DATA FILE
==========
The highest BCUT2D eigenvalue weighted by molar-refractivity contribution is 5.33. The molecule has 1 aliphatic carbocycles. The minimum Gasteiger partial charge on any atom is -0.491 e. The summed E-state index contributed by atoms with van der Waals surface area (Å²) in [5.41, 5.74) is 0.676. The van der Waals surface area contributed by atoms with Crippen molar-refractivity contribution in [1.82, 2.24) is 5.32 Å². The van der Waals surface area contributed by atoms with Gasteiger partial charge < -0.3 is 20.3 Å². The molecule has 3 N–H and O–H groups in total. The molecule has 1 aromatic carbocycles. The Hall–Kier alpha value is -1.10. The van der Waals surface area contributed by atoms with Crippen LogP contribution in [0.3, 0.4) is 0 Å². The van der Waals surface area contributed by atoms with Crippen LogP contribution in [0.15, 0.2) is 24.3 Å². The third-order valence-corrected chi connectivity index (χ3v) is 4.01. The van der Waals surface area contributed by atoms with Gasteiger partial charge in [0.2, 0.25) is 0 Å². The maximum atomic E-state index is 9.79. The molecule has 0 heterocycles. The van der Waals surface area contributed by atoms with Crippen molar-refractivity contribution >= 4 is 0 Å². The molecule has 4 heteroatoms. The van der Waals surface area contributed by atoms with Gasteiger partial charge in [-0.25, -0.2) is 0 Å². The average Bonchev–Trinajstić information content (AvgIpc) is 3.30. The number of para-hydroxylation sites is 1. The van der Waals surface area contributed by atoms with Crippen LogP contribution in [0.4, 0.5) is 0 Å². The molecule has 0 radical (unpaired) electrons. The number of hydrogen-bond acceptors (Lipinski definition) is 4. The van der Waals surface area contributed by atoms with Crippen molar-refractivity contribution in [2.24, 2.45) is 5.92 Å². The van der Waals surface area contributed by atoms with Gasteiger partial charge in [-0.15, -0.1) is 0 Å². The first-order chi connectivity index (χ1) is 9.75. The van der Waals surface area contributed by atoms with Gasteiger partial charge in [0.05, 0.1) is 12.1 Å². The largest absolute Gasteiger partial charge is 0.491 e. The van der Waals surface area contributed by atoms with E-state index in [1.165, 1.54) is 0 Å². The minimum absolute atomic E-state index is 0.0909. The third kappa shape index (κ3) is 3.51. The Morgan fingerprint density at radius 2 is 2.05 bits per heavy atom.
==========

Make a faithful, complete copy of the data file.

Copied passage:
The highest BCUT2D eigenvalue weighted by molar-refractivity contribution is 5.33. The molecule has 1 aliphatic carbocycles. The minimum Gasteiger partial charge on any atom is -0.491 e. The summed E-state index contributed by atoms with van der Waals surface area (Å²) in [5.41, 5.74) is 0.676. The van der Waals surface area contributed by atoms with Crippen molar-refractivity contribution in [1.82, 2.24) is 5.32 Å². The van der Waals surface area contributed by atoms with Gasteiger partial charge < -0.3 is 20.3 Å². The molecule has 3 N–H and O–H groups in total. The molecule has 1 aromatic carbocycles. The Hall–Kier alpha value is -1.10. The van der Waals surface area contributed by atoms with Crippen LogP contribution in [0.3, 0.4) is 0 Å². The van der Waals surface area contributed by atoms with Crippen LogP contribution in [0.15, 0.2) is 24.3 Å². The third-order valence-corrected chi connectivity index (χ3v) is 4.01. The van der Waals surface area contributed by atoms with Gasteiger partial charge in [0.2, 0.25) is 0 Å². The maximum atomic E-state index is 9.79. The molecule has 0 heterocycles. The van der Waals surface area contributed by atoms with Crippen molar-refractivity contribution >= 4 is 0 Å². The molecule has 4 heteroatoms. The van der Waals surface area contributed by atoms with Gasteiger partial charge in [-0.25, -0.2) is 0 Å². The average Bonchev–Trinajstić information content (AvgIpc) is 3.30. The number of para-hydroxylation sites is 1. The van der Waals surface area contributed by atoms with Crippen LogP contribution in [0.4, 0.5) is 0 Å². The molecule has 0 radical (unpaired) electrons. The number of hydrogen-bond acceptors (Lipinski definition) is 4. The van der Waals surface area contributed by atoms with Crippen molar-refractivity contribution in [2.24, 2.45) is 5.92 Å². The van der Waals surface area contributed by atoms with Gasteiger partial charge in [-0.15, -0.1) is 0 Å². The first-order chi connectivity index (χ1) is 9.75. The van der Waals surface area contributed by atoms with Gasteiger partial charge in [0.05, 0.1) is 12.1 Å². The largest absolute Gasteiger partial charge is 0.491 e. The van der Waals surface area contributed by atoms with E-state index in [1.165, 1.54) is 0 Å². The minimum absolute atomic E-state index is 0.0909. The third kappa shape index (κ3) is 3.51. The Morgan fingerprint density at radius 2 is 2.05 bits per heavy atom.